Singapore, December 18, 2017 – The Singapore economy has rebounded, led by external demand and a turnaround in trade, and growth is gradually becoming more broad-based, according to the 2017 Annual Consultation Report on Singapore published by the ASEAN+3 Macroeconomic Research Office (AMRO) today. The report was prepared on the basis of AMRO’s Annual Consultation Visit to the country in July 2017 and data availability as of October 9, 2017.
Singapore’s economy is projected to expand by 3.0 percent in 2017 and 2.6 percent in 2018. Economic activities across most sectors will continue to gain traction with improved external demand and accommodative monetary and expansionary fiscal policy. Core inflation is forecast at 1.5 percent in 2017 and inflationary pressures will likely be restrained due to the slack in the labor market. Downside risk to growth could stem from a rise in trade protectionist sentiments, and a sharp fall in energy prices could also further hurt Singapore’s marine and offshore engineering sector.
Singapore is confronting an aging society, and productivity growth has been uneven. The government has initiated a multi-year restructuring effort to steer the country towards a labor-lean, high-productivity and innovation-based economy. Supportive policies have been adopted to facilitate the labor market adjustment such as the SkillsFuture initiatives, the Career Support Programme, the Career Advisor Programme, the Professional Conversion Programmes, and Career fairs.
Fiscal spending is budgeted to increase in FY2017 to support recovery and restructuring of the economy, and foster an innovative and connected economy. Budget FY2017 builds on efforts of economic restructuring proposed by the Committee on the Future Economy, such as SMEs Go Digital Programme and the Tech Access Initiative, among many other initiatives. Budget FY2017 also provides help for those affected by restructuring, at the same time, building an inclusive society. So far, both expenditure and operating revenue have been on track to meet their targets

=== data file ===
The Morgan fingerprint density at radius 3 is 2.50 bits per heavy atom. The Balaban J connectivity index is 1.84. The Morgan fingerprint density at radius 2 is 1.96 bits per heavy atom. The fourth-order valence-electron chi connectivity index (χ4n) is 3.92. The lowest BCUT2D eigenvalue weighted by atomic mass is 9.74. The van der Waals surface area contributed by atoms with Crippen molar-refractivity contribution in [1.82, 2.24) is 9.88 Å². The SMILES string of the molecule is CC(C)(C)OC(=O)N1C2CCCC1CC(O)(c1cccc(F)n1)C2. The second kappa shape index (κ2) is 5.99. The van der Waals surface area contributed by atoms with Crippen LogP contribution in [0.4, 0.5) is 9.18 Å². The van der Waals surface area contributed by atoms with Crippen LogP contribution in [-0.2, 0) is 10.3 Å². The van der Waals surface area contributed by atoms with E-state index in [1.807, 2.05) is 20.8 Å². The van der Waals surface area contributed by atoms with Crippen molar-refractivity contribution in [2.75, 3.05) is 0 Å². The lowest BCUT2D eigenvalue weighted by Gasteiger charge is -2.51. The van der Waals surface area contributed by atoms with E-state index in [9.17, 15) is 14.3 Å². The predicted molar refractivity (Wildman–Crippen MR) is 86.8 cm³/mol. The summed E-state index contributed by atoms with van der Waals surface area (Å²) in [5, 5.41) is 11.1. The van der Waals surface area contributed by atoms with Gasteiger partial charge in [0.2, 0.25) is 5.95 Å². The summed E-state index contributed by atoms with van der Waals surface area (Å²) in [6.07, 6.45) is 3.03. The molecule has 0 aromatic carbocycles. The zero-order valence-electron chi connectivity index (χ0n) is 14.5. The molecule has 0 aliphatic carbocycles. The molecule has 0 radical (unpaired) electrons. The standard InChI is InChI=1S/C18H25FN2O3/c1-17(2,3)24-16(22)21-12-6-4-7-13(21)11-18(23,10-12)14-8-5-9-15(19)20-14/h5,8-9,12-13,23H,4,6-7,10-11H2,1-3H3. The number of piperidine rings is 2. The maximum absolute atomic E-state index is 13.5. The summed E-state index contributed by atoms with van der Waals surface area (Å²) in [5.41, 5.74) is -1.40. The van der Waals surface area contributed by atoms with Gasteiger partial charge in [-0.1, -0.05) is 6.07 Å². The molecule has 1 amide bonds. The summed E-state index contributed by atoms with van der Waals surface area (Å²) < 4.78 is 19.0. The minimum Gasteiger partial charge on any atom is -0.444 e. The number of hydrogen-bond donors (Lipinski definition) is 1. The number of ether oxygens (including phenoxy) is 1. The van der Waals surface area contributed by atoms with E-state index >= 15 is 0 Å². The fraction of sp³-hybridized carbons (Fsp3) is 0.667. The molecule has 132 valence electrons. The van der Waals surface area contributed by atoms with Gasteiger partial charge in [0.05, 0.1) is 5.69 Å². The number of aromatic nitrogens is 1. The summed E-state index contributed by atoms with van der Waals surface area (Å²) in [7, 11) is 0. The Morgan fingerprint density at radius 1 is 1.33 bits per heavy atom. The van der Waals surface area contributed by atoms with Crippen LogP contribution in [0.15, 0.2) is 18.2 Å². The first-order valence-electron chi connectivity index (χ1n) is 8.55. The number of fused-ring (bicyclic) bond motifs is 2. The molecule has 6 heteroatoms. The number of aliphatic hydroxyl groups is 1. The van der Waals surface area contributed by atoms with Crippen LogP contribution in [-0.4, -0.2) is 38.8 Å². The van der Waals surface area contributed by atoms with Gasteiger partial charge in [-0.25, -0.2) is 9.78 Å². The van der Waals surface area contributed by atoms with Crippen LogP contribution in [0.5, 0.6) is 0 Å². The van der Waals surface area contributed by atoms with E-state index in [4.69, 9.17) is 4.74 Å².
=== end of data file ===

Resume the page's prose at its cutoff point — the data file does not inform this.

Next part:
An appropriate policy mix should be calibrated to support growth while tackling structural challenges. In addition to a supportive fiscal policy, the authorities should continue to maintain an accommodative monetary policy to support the economy in view of the low inflation outlook in the coming quarters. At the same time, as the growth outlook has improved, the Monetary Authority of Singapore has removed its forward guidance in the October 2017 monetary policy statement.
Banks in Singapore have a high capital adequacy ratio while nonperforming loan ratio remains low. The financial system liquidity is also abundant. Banks’ profitability will also continue to improve due to both net interest income and non-interest income.
While corporate and household debt have remained elevated, the rise in leverage has stabilized and the risk profile of both household and corporate debt has improved. The continuing effects of macroprudential measures have reined in household debt in the past few years, but with persistently low interest rates and a turnaround in market sentiments, it is likely that the property market will recover and household debt will increase further. Therefore, the authorities should maintain the macroprudential measures and be prepared for the scenario of an unexpected sharp spike in interest rates, such that borrowers and the financial sector remain resilient.
About AMRO and AMRO’s Annual Consultation Report:
The ASEAN+3 Macroeconomic Research Office (AMRO) was established to contribute to securing the economic and financial stability of the ASEAN+3 region, which include 10 ASEAN countries and China (including Hong Kong), Japan, and Korea. AMRO fulfils its mandate by conducting macroeconomic surveillance, supporting the implementation of the regional financial arrangements, the Chiang Mai Initiative Multilateralisation (CMIM), and providing technical assistance to the members.
The Annual Consultation Report was prepared in accordance with AMRO’s macroeconomic surveillance function. AMRO is committed to monitoring, analyzing and reporting to its members on their macroeconomic status and financial soundness. It also helps identify relevant risks and vulnerabilities, and assists members, if requested, in the timely formulation of policy recommendations to mitigate such risks.